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Connections That Bring Result

July 23, 2009 By:
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Nancy Astor Fox in Israel with her husband, Robb Fox

In the tapestry of personal, volunteer and professional experiences that define her life, Nancy Astor Fox, the newly appointed vice chair of Federation's annual campaign, is influenced by author Gordon Zacks in his book, Defining Moments. His definition of fulfillment mirrors her own "philanthropic philosophy." Zacks writes that "fulfillment is about participating in something that's greater than you ... in seizing the moment to serve the greater purpose ... It is not enough to live life in the mind, it has to be lived in the heart. Lived with tears, Lived with joy. Lived with risk. Above all, lived with passion ... ."

Nancy's passion for family is the guiding force behind everything she does for the Jewish community here and in Israel. "As Jews we are all responsible for one another ... it is as if one member of one family is taking care of another," she says.

Nancy's deep love for Eretz Yisrael is influenced by the efforts of her late grandfather, Samuel Astor, who fought against the Ottoman Turks in what was then Palestine to further the movement for a re-created Jewish homeland. He served in the 39th Battalion, one of five battalions of Jewish volunteers sponsored by the Royal Fusiliers of the British Army.

Nancy felt as if she was walking in her grandfathers' footsteps during a recent trip to Israel with husband, Robb, and their fellow members of Federation's Institute for Advanced Jewish Leadership. During a visit to the Israel Defense Force officers' training course in the Negev, she dressed in uniform and participated in physical and leadership training with cadets.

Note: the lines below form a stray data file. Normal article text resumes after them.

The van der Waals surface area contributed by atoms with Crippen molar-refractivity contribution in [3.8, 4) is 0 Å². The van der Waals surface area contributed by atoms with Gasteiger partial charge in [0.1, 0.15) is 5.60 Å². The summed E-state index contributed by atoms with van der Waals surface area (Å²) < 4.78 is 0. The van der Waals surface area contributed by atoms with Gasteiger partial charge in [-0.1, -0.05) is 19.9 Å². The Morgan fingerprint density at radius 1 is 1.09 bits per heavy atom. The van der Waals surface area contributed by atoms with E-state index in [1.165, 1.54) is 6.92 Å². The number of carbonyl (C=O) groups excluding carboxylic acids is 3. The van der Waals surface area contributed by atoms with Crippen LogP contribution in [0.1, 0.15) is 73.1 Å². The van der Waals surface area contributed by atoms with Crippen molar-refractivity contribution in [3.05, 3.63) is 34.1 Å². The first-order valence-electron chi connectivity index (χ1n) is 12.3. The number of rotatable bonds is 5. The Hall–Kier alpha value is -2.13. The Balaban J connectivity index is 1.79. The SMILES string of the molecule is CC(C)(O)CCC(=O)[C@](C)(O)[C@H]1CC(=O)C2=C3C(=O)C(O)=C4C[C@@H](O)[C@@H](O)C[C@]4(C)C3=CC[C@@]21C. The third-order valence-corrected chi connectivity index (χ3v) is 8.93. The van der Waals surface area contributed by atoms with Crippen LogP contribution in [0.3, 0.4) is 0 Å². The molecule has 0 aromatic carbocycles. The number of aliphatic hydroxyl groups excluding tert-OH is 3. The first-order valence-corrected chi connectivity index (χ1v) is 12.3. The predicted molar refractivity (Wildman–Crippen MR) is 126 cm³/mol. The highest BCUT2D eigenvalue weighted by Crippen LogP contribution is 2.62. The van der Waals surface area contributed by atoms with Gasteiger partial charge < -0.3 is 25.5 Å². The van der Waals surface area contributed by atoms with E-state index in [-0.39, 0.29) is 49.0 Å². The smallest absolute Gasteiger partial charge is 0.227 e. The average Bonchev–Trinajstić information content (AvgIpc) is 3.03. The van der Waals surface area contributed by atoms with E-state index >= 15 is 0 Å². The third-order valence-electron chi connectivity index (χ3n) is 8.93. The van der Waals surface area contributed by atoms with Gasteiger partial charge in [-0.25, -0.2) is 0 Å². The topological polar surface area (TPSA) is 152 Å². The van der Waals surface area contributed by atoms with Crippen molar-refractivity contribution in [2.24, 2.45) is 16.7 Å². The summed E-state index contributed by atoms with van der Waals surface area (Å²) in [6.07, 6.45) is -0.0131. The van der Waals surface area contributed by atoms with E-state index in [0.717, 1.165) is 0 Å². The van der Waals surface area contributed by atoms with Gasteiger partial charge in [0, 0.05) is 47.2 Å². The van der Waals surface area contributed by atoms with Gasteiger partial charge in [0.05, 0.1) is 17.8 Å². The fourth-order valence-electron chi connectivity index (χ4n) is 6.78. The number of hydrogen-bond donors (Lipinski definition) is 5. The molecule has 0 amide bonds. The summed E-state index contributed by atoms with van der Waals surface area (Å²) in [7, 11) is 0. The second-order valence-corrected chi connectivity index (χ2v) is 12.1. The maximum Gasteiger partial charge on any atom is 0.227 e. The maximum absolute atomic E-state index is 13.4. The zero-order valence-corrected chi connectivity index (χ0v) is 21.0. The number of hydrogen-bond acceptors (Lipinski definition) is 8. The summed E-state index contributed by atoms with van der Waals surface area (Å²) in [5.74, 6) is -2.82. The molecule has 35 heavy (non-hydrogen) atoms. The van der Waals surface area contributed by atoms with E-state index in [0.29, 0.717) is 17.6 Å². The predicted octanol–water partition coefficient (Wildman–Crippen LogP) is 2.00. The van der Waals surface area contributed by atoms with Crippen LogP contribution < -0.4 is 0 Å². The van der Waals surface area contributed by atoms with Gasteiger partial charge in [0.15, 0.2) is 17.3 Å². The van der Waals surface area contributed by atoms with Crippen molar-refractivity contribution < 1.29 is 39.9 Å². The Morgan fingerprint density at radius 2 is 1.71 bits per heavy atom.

"As Hatikvah, Israel's national anthem, played and our group saluted the Israeli flag, I felt enormous pride in my grandfather's efforts to help create a homeland for all Jews," she recalls.

Her passion for older adults can also be traced to strong family ties. During her early years of involvement with Federation, she attended a program sponsored by the Young Women's Division. She learned for the first time that members of her family directly benefitted from Federation-funded services.

"My grandmother was a resident of the former Philadelphia Geriatric Center, now the Abramson Center for Jewish Life, and my great-aunt attended programs at the JCCs David G. Neuman Senior Center in Northeast Philadelphia," she says, adding, "I was thrilled to discover that Federation provided funding for both of these programs, which so greatly enriched the lives of my loved ones."

This knowledge inspired her decision some 20 years ago to become involved in Federation and work on behalf of her "extended family" -- the Jewish community. She joined Young Women's Division and quickly rose through the ranks of Division leadership to become co-chair. As Nancy matured, she moved up to Women's Division, serving as major gifts chair, as president and as campaign chair.

When Women's Division changed its name to Women's Philanthropy to more accurately reflect its mission and vision, Nancy continued her involvement, both locally and nationally.

She served as Development co-chair for Federation's Women's Philanthropy group, and recently completed a six-year term on the National Women's Philanthropy Board of United Jewish Communities and served as chair of UJC's "Reach for the Rubies" initiative. Nancy currently serves on the Advisory Board for UJC's National Women's Philanthropy group and conducts training for the organization across the country.